Muniafu keen to lead KRU
One of rugby’s most revered names, Max Muniafu (pictured) has kept close touch with the game after retiring in 2000 following an 18-year playing career.
When few dared to question former Kenya Rugby Union (KRU) Chairman Richard Omwela’s leadership, Muniafu and the incumbent Mwangi Muthee were the only ones who ran against him in the 2010 election.
Losing to Muthee, however, has not dampened his ambition of having his turn on the hot seat. He will take a second shot in 2016.
“I am organising myself to run for the KRU chiarmanship in 2016 as I believe I have a lot to offer to the sport. I have experience as a player, a coach and an administrator. We need to grow the sport further” he said.
Born in Bungoma in 1962, Muniafu was raised among six brothers, Joe, Moses, Mike, Sam, Elam and Victor, all played rugby. Joe, Victor and Muniafu played for the national 15-a-side team in the 1980s.
“My father squeezed nearly 10 hours of play into each day. Since we only ate good, natural food back then. It moulded all of us into good sportsmen,” he said of his childhood.
While growing up, their favourite game was British Bulldog. It is a corruption of rugby where each player must knock down their opponent to get to safety.
Throughout his time at St Georges Primary School, Max played football. His size, speed and aggression intimidated defenders.
After joining Lenana School in 1974, he slowly got interested in rugby but still played football. On the rugby field, even though there where a number of the boys who were huge, he was still a giant.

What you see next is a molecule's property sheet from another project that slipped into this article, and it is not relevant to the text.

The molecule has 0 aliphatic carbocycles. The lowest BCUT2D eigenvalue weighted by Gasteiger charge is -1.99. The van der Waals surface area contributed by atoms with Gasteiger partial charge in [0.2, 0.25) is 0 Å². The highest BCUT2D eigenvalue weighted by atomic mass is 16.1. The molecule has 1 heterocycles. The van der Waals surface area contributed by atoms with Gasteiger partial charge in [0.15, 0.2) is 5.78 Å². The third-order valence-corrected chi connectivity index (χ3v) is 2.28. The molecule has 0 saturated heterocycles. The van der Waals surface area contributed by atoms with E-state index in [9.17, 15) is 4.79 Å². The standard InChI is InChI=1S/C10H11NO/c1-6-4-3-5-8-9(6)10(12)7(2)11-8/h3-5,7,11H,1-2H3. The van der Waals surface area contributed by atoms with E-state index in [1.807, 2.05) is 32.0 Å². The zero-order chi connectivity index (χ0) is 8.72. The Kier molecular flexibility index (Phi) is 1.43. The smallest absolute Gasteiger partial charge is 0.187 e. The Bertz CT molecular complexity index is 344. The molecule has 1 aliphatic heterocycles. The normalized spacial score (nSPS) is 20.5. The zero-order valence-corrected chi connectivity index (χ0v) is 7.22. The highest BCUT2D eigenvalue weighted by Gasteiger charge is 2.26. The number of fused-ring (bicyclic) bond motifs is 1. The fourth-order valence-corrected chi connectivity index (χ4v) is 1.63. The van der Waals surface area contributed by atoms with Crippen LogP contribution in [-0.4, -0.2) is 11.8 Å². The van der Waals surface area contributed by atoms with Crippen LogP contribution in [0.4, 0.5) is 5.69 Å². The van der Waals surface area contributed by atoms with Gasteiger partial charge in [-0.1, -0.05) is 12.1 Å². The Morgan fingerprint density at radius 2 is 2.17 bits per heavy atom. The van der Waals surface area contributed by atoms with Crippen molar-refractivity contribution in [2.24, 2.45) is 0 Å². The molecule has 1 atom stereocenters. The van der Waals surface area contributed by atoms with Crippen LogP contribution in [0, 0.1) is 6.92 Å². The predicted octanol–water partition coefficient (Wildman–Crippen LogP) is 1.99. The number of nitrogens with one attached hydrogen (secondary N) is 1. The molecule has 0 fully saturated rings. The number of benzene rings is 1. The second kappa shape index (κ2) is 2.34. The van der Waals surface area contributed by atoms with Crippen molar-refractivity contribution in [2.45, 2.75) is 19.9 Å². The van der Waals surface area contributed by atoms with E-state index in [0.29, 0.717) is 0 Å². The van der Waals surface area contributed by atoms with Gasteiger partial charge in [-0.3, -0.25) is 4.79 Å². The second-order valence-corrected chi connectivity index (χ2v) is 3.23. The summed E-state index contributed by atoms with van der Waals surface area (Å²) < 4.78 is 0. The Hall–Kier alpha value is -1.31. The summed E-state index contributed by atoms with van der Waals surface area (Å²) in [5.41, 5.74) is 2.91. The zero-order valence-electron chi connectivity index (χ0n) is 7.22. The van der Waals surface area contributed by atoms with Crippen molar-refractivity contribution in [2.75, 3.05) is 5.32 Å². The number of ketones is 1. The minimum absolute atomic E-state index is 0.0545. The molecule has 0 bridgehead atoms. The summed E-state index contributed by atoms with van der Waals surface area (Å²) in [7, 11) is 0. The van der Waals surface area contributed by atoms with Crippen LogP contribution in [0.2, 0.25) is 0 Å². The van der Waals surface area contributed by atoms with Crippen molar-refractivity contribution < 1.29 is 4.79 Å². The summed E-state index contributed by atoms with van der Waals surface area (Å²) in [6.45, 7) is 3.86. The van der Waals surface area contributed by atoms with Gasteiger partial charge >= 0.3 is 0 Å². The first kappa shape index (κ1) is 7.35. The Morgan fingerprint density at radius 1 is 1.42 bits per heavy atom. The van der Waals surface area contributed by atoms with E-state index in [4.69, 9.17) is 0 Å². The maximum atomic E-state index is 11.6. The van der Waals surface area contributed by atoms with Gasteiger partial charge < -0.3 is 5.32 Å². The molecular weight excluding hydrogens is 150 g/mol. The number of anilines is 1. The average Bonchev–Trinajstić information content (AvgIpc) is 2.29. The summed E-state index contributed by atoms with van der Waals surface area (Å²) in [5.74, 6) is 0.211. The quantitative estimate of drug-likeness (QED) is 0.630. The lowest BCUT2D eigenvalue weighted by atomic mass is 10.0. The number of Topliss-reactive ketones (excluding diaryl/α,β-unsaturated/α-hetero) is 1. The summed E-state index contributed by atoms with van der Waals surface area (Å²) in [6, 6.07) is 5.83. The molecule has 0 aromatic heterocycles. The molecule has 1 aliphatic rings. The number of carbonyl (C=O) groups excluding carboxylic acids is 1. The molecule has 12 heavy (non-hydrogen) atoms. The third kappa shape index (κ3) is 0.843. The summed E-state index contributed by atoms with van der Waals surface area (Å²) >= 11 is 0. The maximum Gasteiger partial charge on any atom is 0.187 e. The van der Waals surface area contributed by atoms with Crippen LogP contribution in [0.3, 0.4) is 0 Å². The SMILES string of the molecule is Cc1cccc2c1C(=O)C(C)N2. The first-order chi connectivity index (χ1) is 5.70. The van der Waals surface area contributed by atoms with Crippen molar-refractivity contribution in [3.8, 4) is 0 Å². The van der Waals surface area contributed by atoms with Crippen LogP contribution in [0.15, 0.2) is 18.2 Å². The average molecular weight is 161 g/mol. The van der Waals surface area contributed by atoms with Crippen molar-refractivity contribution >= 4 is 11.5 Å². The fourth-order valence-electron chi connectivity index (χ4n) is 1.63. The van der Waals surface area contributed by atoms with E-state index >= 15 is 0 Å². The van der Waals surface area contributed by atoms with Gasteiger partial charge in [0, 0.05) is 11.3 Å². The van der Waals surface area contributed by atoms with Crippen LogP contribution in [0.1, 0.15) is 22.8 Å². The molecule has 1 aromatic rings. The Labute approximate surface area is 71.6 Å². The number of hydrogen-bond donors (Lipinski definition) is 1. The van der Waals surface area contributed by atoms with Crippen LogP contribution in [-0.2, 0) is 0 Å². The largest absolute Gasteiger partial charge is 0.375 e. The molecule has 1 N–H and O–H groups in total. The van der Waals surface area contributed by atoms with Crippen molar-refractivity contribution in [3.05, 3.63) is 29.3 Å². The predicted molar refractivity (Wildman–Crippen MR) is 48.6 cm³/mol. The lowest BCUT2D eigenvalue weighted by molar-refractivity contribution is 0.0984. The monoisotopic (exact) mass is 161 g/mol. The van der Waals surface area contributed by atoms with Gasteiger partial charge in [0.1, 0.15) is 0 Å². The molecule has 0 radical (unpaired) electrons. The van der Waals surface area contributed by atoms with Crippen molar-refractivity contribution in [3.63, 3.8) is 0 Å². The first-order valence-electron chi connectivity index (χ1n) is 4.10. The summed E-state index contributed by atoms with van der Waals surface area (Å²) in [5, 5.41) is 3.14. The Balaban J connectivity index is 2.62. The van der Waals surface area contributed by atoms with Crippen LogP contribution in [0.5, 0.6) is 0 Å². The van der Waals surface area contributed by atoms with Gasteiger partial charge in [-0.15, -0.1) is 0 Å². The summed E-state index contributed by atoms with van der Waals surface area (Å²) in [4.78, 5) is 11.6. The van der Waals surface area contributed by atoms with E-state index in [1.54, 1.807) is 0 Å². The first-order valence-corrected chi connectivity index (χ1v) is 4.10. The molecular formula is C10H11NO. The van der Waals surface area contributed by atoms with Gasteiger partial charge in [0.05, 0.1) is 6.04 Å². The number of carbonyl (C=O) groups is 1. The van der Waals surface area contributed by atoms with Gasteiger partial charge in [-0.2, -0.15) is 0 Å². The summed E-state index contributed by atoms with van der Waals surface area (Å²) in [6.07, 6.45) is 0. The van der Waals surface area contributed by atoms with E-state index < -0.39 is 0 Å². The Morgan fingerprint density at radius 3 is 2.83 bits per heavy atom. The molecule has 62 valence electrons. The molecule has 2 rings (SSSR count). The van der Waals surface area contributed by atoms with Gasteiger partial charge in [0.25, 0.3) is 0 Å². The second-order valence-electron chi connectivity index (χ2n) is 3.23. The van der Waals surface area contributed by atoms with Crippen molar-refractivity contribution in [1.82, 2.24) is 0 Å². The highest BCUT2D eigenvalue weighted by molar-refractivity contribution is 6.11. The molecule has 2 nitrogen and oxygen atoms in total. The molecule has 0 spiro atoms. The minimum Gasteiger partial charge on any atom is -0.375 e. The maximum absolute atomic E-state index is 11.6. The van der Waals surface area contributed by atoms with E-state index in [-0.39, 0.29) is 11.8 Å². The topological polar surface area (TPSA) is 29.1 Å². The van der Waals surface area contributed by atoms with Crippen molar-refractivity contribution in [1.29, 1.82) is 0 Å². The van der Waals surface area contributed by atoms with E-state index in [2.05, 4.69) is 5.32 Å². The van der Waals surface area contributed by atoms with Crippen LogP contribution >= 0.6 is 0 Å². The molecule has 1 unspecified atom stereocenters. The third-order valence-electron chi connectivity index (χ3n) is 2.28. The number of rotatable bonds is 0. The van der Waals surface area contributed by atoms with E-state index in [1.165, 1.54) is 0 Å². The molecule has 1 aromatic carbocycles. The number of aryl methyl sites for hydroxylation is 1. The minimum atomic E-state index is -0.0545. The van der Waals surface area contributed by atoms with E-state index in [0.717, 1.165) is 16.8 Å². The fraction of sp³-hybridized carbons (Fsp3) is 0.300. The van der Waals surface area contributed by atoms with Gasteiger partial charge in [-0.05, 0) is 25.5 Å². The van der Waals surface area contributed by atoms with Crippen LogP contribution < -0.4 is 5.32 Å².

“I was mentored by legends such as Jack and Walter Omaido. They were in a class of their won. The brothers, in my opinion, are the greatest players to date,” Muniafu said.
“Mad Max” quickly caught on, as more people knew him by that name rather than the official one. Muniafu left a mark in the football and rugby school team lists of greats at Lenana.
“I played as a flanker for the rugby team and a striker in football. After high school in 1980, I joined Standard Bank which was in the second division as I waited to join university,” he said.
When he was called to Kenyatta University later in the year, he bade goodbye to football and made rugby his first love. With the likes of Michael ‘Tank’ Otieno in the Blak Blad side, they were a terror to many teams, but unfortunately did not win any titles.
In 1982, Muniafu was drafted into the East Africa Tusker team that comprised of the finest players from Kenya, Uganda and Tanzania.
“It was one of my proudest moments as there were very few ‘miro’ (black) Kenyans in the team. We beat Zambia but fell to Zimbabwe that year,” he said.
In 1983, Muniafu was called to the national 15-a-side team after a stellar season with Blak Blad. After graduating in 1984, he moved to Mwamba which had purposely been formed for players graduating from Kenyatta and Nairobi universities.
Back in the day, Blak Blad, University of Nairobi’s Mean Machine and Mwamba were the only clubs exclusively reserved for indigenous Kenyans.